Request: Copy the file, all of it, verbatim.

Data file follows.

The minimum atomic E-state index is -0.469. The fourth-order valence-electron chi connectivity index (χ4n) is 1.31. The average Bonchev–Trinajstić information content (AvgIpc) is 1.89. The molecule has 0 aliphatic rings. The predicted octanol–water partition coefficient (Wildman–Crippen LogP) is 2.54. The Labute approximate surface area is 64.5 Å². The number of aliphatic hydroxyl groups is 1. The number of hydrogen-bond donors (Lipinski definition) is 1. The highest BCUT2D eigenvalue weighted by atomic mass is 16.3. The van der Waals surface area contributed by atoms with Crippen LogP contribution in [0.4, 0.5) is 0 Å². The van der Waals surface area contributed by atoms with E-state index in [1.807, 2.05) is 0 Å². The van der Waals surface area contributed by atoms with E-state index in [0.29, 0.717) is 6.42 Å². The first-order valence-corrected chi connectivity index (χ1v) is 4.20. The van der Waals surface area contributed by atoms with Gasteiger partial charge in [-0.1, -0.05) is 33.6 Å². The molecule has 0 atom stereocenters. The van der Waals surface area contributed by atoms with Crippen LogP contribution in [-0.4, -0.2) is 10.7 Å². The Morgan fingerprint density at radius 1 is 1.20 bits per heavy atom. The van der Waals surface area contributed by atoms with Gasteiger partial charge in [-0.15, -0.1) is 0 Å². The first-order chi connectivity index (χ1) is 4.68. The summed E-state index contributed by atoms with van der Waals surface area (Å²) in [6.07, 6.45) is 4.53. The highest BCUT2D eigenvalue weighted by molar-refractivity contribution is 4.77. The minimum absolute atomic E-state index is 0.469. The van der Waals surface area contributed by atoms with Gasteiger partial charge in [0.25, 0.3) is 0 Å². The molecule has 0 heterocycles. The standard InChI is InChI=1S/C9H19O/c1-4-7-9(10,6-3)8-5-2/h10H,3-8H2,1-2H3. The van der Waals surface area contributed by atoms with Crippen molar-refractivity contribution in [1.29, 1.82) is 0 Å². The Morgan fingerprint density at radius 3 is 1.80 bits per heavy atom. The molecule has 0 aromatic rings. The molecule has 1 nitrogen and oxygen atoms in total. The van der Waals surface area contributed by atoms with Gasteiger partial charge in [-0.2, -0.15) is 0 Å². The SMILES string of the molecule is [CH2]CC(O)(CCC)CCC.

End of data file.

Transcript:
The minimum atomic E-state index is -0.469. The fourth-order valence-electron chi connectivity index (χ4n) is 1.31. The average Bonchev–Trinajstić information content (AvgIpc) is 1.89. The molecule has 0 aliphatic rings. The predicted octanol–water partition coefficient (Wildman–Crippen LogP) is 2.54. The Labute approximate surface area is 64.5 Å². The number of aliphatic hydroxyl groups is 1. The number of hydrogen-bond donors (Lipinski definition) is 1. The highest BCUT2D eigenvalue weighted by atomic mass is 16.3. The van der Waals surface area contributed by atoms with Crippen LogP contribution in [0.4, 0.5) is 0 Å². The van der Waals surface area contributed by atoms with E-state index in [1.807, 2.05) is 0 Å². The van der Waals surface area contributed by atoms with E-state index in [0.29, 0.717) is 6.42 Å². The first-order valence-corrected chi connectivity index (χ1v) is 4.20. The van der Waals surface area contributed by atoms with Gasteiger partial charge in [-0.1, -0.05) is 33.6 Å². The molecule has 0 atom stereocenters. The van der Waals surface area contributed by atoms with Crippen LogP contribution in [-0.4, -0.2) is 10.7 Å². The Morgan fingerprint density at radius 1 is 1.20 bits per heavy atom. The van der Waals surface area contributed by atoms with Gasteiger partial charge in [-0.15, -0.1) is 0 Å². The first-order chi connectivity index (χ1) is 4.68. The summed E-state index contributed by atoms with van der Waals surface area (Å²) in [6.07, 6.45) is 4.53. The highest BCUT2D eigenvalue weighted by molar-refractivity contribution is 4.77. The minimum absolute atomic E-state index is 0.469. The van der Waals surface area contributed by atoms with Gasteiger partial charge in [0.25, 0.3) is 0 Å². The molecule has 0 heterocycles. The standard InChI is InChI=1S/C9H19O/c1-4-7-9(10,6-3)8-5-2/h10H,3-8H2,1-2H3. The van der Waals surface area contributed by atoms with Crippen molar-refractivity contribution in [1.29, 1.82) is 0 Å². The Morgan fingerprint density at radius 3 is 1.80 bits per heavy atom. The molecule has 0 aromatic rings. The molecule has 1 nitrogen and oxygen atoms in total. The van der Waals surface area contributed by atoms with Gasteiger partial charge in [-0.2, -0.15) is 0 Å². The SMILES string of the molecule is [CH2]CC(O)(CCC)CCC.